MONTREAL -- Before March 2020, Ella Huot-Attia loved her dance classes that helped the young girl combat a rare neurological disorder she was diagnosed with when she was six.

Then COVID-19 hit, and the nine-year-old's condition drastically declined.

"It feels like someone is kind of stabbing me in the legs every 15 minutes," said Ella.

With no dance, classrooms and other external services running that help her body fight off the pain, seizures and spasms she suffers from, Ella is now almost always stationary.

"She's in bed 90 per cent of the day, can't go to school, can't go to the bathroom on our own can't eat, and is basically confined to bed and wheelchair at all times," said her mother Anne-Marie Huot-Attia, 35. "When mom tries to get you to do your exercises, and you're in pain, you're a lot less motivated, right."

The young girl has Type 1 Episodic ataxia (EA1), a very rare neurological condition that impairs movement.

"I used to dance all day, every day," Ella told CTV News from her bed in her LaSalle home.

Ella said she tries to dance at home sometimes, but her legs don't work.

"It never goes right," she said. "My legs never cooperate and I end up flopping."

Anne-Marie said that the disease's rarity means doctors are not able to say if the decline in Ella's condition would have happened regardless of the stress and lack of therapies caused by the pandemic. Her mother thinks she may have found one other child in Denmark with a similar case to Ella.

Huot-Attia said her daughter is one of about 70 people in Canada with the rare disorder that started when she was six weeks old.

"She started having hundreds and hundreds of seizures and nobody could figure out why," said Huot-Attia. "Then she started having huge episodes of dizziness, and she wouldn't be able to speak and she would fall down around the age of two, and then they thought it was migraines."

When she was six, doctors tested a specific gene and diagnosed Ella with EA1.

Ella has two brothers, five and seven, and her grandmother, who is legally blind, lives in the same house.

"Her two brothers are amazing," said Anne-Marie. "They have learned a compassion that most kids their age don't have."

Ella, Jack and Owen

Anne-Marie quit her job to give her daughter full-time care. The pandemic, predictably, has made everything a lot tougher.

"Everyone is just kind of taking it one day at a time," said Anne Marie. "With COVID, it's just very lonely because you can't even have your sister over for a cup of coffee and cry on her shoulder."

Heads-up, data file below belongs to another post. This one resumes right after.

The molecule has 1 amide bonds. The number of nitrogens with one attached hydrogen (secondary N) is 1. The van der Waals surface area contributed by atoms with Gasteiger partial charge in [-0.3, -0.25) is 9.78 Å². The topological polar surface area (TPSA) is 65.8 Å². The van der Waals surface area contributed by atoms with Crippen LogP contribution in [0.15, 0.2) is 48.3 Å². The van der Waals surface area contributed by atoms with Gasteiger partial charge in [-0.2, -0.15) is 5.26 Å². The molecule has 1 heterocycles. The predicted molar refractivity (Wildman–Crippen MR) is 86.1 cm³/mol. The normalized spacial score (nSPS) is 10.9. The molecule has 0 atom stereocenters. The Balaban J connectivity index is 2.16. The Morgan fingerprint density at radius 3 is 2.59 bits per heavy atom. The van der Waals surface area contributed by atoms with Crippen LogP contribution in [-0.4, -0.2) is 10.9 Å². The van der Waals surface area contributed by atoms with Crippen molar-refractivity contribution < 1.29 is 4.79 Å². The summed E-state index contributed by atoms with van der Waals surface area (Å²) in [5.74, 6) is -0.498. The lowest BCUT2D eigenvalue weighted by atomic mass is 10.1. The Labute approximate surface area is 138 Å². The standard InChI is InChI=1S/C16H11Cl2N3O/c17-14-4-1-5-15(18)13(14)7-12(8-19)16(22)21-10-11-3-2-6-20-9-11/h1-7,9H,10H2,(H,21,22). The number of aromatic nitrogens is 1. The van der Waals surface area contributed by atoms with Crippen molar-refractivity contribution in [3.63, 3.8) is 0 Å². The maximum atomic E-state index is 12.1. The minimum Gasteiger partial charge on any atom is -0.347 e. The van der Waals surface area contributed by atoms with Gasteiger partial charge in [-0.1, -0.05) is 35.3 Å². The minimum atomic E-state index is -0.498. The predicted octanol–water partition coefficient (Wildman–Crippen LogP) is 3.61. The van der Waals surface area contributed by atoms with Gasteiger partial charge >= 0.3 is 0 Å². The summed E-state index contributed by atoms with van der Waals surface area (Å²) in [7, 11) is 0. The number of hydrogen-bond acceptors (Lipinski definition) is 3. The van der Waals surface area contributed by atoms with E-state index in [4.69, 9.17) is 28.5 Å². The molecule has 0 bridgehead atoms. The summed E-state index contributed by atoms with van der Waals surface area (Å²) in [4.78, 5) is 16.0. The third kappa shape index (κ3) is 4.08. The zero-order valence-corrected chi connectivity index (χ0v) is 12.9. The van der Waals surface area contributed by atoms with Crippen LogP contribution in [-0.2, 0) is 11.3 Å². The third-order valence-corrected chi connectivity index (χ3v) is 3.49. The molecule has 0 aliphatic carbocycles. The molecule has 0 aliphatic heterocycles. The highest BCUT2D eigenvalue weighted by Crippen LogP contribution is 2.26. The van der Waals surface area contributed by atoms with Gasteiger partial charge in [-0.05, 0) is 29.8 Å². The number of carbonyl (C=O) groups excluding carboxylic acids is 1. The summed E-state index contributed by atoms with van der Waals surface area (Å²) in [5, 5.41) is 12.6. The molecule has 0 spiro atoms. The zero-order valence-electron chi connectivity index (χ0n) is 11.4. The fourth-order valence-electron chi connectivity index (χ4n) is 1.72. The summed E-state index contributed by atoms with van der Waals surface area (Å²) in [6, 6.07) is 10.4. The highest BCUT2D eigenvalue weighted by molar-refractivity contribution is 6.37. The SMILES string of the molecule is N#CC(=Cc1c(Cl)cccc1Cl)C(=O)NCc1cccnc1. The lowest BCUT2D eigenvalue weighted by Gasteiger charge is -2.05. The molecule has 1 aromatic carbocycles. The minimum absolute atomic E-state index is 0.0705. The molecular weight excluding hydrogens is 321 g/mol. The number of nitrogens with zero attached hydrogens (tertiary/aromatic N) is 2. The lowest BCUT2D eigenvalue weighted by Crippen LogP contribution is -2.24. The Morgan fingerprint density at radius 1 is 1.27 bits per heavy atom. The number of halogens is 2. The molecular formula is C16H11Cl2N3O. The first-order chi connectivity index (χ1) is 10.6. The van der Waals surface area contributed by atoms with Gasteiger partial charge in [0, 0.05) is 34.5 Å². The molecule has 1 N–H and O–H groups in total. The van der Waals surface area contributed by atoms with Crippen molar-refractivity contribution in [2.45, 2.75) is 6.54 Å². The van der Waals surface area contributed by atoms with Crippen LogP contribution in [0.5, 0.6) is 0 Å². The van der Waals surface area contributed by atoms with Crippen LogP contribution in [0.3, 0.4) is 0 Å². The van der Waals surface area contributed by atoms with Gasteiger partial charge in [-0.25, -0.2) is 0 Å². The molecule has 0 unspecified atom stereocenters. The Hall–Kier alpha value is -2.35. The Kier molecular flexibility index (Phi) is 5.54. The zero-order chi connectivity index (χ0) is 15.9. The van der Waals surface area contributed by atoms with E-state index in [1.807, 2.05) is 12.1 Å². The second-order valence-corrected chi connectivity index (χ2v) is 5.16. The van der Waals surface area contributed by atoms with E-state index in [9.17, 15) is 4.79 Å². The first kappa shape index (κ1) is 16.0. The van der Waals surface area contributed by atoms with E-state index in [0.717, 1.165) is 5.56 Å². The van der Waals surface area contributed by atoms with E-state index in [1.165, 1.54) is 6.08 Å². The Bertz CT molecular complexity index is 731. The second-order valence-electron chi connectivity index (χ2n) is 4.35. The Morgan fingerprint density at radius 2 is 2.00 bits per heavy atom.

Even going out for a walk is tough because extreme weather can trigger pain, twitching and seizures. It is just one of many external factors that can trigger episodes.

"If she's in extreme cold, it can trigger everything," said Ella's mother. "If she's in extreme heat, it can trigger everything. Moving too fast can trigger an episode. Crying, because she's upset about something can trigger an episode."

Ella has multiple appointments per week, and carrying her to the car, installing her in a car seat and getting her out is taxing on both mother and daughter.

"It's really awful," said Ella. "It hurts and the seat isn't right, and I can't fidget to try to get stuff. It's just hard."

The SAAQ's PAV program (Programme d’adaptation de véhicule pour les personnes handicapées) helps individuals adapt their vehicles for people with disabilities like Ella's.

However, the family's vehicle is a 2013 Dodge Grand Caravan, and they were told the SAAQ would only be able to adjust the car seat and not be able to adapt the vehicle so the wheelchair could be brought in and out of the vehicle.

"They can't adapt it in any way that would be of any use," said Anne-Marie, who is 5'2", and is dreading the pain that will come as Ella grows. "Because I'm the only driver, I have a bad back and Ella (who weighs around 50 pounds) is only getting bigger."

Anne-Marie said the pandemic has also hit the family's finances hard, as it has to many, and they do not have the resources to pay for the vehicle enhancements.

A neighbour has set up a gofundme capaign to help the family purchase a new van.

The family is also waiting for Quebec's Programme d'adaptation de domicile (PAD) to start adapting the house for a wheelchair.

They were told, due to the pandemic, it would be about 18 months.

Ella just wants to dance again

The result is a very lonely battle for the family.

"Very much so," said Anne-Marie. "Doctors trying to relieve her of pain and kind of just taking shots in the dark because nobody knows exactly what medications will help and what won't, and it takes you getting all kinds of pain medications and still screaming in pain and nobody really knows how to help her."

Ella tells her mother that the pain feels like her muscles are ripping themselves apart.

"She is the strongest person that I know because she's been in more pain than anyone should ever experience," said Anne-Marie.

Ella said more than anything, she just wants to dance and play like her brothers.

"It's lonely a lot," she said. "I have nobody to play with. My brothers are playing together and it just feels sad."